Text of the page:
The Last Performance is a broad social interface that invites participants to contribute texts and words that will be incorporated into the unfinished work to function as raw (material) data for the site’s performance via algorithmic processes. The database is catalogues into lenses, and each lens has a word bank that fits less than one of the six project catalogues to reflect the derivative of the word Last. Tangentially the format of The Last Performance is structured to emulate the Haggai Sophia—the dome that was constructed as a church, then restricted into a mosque but now is a museum of arts that holds the history and jewels of Istanbul. The transformations of which the dome went through then become the precursor for this digital literature project.

The process of contributing to this particular project is guided by specific constraints or directives, (the project uses these two words interchangeably: the former being more usually associated with writing, the latter with performance), and the use of creative response to fit within the theme of Lastness. The constraints, which may be phrased as a question, an instruction, a topic, etc., are open to interpretation and may be responded to in any number of ways: directly or indirectly, overtly or discretely depending on how the audience

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The image above is the structure of the main platform on which The Last Performance is constructed. The ©s are the six main constrains by which the database organizes the word contributions that are submitted to the lenses. Each lens serves a different purpose of cataloguing underneath the six different constraints.


Within one of the many feature that are showcased in the project is a Lasting Directive feature that shows the many forms in which the word last could be used in the English language. I found this to be very profound and useful to my person, as it was a way for me to expound on one of the many meanings of the project (which was to explain The Last Performance)



Long Blog Post #2


The piece of electronic literature I explored for the second blog post was a piece called “WhereAbouts”.  It is an interactive poem by Israeli Barcelona based Orit Kruglanski and is part of a group of other interactive poem that she developed during her residency at the Institut de l’Audiovisual of the Universitat Pompeu Fabra (Barcelona). The poem is fashioned in the same manor as the “Example” district in Barcelona. The  structure and history of the Example is very important in the meaning of the interactive poem. It is a district of Barcelona that features long straight streets, a strict grid pattern crossed by wide avenues, and square blocks with chamfered corners. It was designed by Cerdà in the nineteenth century and was considered an innovative design for a city because it took into account the movement of a city, including traffic, people, and the optional path f sunlight. The needs of the city’s citizens was considered, making space for markets, schools, and hospitals every few blocks. This account for urban movement and how it is effected by the structure of a city is a central idea of the poem.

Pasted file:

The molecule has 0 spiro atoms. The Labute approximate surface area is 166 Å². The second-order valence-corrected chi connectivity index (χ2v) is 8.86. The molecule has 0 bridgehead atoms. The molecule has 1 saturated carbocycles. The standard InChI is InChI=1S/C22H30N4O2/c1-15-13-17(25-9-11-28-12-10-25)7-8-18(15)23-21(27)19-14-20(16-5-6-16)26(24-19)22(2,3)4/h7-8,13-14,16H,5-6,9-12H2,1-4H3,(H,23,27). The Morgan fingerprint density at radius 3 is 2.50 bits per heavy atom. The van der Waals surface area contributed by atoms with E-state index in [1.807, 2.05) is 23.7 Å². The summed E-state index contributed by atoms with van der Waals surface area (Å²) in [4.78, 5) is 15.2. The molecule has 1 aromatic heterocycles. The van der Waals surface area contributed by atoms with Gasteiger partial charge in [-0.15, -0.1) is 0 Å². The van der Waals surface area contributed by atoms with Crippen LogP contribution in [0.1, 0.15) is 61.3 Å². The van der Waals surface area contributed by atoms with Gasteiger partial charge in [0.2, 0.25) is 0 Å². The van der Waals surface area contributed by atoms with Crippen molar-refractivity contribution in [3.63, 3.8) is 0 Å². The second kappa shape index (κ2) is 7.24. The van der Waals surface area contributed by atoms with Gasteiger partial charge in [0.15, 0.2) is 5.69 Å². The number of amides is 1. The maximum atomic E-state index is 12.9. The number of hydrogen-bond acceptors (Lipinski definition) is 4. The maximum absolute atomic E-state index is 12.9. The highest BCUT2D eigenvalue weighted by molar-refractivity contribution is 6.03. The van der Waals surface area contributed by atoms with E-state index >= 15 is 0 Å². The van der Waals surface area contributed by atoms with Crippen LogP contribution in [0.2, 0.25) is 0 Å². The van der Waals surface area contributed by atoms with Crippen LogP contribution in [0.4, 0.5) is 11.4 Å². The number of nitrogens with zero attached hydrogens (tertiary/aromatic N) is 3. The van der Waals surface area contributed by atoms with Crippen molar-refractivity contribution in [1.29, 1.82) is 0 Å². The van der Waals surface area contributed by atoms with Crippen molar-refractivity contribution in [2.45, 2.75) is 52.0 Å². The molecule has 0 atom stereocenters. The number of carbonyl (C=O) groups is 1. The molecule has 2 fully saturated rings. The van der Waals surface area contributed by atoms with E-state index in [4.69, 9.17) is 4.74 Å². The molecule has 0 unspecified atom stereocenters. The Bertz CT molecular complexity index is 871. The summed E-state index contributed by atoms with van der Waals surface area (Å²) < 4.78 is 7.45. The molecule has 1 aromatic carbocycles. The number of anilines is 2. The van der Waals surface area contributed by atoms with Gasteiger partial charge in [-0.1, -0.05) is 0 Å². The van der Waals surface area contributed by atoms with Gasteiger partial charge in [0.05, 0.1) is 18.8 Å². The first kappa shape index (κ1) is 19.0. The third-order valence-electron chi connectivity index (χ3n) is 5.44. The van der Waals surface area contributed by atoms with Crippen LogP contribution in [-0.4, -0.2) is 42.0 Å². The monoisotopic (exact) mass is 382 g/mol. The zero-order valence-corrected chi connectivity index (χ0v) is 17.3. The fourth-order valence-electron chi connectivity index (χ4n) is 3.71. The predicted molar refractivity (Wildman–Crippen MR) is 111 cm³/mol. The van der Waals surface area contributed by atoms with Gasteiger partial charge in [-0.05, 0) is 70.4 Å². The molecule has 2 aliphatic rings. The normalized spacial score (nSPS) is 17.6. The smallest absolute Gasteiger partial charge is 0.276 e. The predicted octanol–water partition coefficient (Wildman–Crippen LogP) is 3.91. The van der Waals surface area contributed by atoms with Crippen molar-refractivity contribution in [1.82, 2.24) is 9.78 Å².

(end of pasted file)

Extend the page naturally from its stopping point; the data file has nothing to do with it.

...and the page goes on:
The poem is described as a piece to “juxtapose planning and order with movement and chaos”. When you click on the begin button, you are presented with a plain grid that reflects the grid of the Example in Barcelona. Each grey block can be clicked to reveal a snippet of a poem. The content of these poems are centered around urban life, geography, and the people that live in the urban sprawl. Examples of these poems are: “slower than traffic i move invisible,” “who makes geography to tease me?,” and “lost in thought i can be found”. Once you have clicked on a grey block and been presented with a poem, you have the option of creating movement within the blocks. When you drag a block away from the poem, the letters of the poem scatter and move in all directions within the “streets” of the structure. The letters can be moved quickly or slowly and can be recaptured by the grey block. If letters are not recaptured or exit the screen via a street, they remain in constant motion, bouncing off the walls of the grey blocks. Each time the letters scatter, you have the option of repositioning the block so that you can create an entirely different structure than the Example that it was originally based off of. In addition, each time you click a grey block again, regardless of whether or not there are still words or letters left, the same poem reappears in the same way it did the first time. The reader has the option of creating as much or as little movement that they choose. The reader also has the option to create as many or as few letters (or inhabitants, going along with the analogy).

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This interactive style allows readers to experience the change that the poem takes from order and structure to chaos and an unplanned structure. This is meant to be a representation of the movement and life of a city and how a city’s layout has an impact on the people who inhabit it. I was intrigued by the way the movement of the block effected the speed and freeness that the letters had. Some movement of the grey blocks can cause words to stay together and travel in straight, predictable lines while other movements of the grey blocks caused letters to scatter randomly and continuously bounce off of other grey blocks in a random pattern.